As the first port of call for cells and tissue taken during investigations for suspected cancers, pathologists have long been the gateway to testing, determining the best use of this limited resource. It seems reasonable to assume that next generation sequencing (NGS)-based testing will require pathological input, although the extent of involvement will depend upon the specialty proactively seeking a pivotal role.
The pathologist is key in assessing the sample and tumour content and predicting which samples are likely to be insufficient for panel testing.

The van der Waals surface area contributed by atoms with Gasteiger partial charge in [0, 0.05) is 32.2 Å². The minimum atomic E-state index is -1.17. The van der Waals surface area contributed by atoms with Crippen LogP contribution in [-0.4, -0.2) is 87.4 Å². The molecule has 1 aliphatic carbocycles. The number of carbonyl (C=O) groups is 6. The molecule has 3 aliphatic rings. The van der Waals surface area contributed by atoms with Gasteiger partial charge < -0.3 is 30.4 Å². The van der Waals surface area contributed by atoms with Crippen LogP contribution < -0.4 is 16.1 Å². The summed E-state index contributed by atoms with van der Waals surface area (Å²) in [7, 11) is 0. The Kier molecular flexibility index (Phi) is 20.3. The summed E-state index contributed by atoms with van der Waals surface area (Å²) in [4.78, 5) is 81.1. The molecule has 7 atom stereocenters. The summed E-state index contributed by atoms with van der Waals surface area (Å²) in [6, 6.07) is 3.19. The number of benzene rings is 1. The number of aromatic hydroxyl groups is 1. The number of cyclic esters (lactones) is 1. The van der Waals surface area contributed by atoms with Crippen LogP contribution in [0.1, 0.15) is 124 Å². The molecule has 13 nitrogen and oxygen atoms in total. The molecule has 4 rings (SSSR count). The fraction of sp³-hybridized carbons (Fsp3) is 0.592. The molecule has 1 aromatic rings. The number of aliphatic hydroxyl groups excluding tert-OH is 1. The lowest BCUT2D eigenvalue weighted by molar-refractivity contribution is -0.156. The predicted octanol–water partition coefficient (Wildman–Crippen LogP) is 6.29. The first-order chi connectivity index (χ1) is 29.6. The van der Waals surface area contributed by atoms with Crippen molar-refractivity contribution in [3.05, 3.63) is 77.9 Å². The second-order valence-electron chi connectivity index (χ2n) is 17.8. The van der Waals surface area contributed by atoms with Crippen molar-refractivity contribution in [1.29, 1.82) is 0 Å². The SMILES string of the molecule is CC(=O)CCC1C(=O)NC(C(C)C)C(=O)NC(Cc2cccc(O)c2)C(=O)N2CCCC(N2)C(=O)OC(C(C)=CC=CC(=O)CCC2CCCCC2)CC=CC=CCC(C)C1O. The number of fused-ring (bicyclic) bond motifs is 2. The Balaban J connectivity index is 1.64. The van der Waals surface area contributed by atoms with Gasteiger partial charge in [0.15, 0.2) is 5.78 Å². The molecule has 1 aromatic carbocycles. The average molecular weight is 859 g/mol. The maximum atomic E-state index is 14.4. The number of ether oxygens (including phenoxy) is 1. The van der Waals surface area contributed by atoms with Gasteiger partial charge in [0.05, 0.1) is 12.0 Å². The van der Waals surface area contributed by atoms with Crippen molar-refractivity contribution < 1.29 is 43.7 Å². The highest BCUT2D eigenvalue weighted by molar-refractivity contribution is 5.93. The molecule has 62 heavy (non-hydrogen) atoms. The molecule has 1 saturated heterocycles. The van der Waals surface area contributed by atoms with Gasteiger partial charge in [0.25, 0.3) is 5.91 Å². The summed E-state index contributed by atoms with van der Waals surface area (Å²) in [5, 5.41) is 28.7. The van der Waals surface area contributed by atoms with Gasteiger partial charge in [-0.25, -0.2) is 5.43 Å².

In a drive to improve turnaround times of genomic tests, it has been suggested that clinicians could send tissue directly for genomic testing, for example colorectal biopsies, for mismatch repair testing. Furthermore, some tests are not dependent on the final histopathological diagnosis. One such recent development is NICE guidance on NTRK testing and treatment, now approved for use in specific circumstances but histology-agnostic,4 so testing could proceed in parallel with histological assessment. Any tumour positive for the fusion protein will be eligible for treatment with entrectinib and larotrectinib.5 However, as any pathologist will recognise, there is no guarantee that any given biopsy will contain cancer cells or an adequate ratio of cancer to normal tissue, both of which would have significant implications for test result interpretation.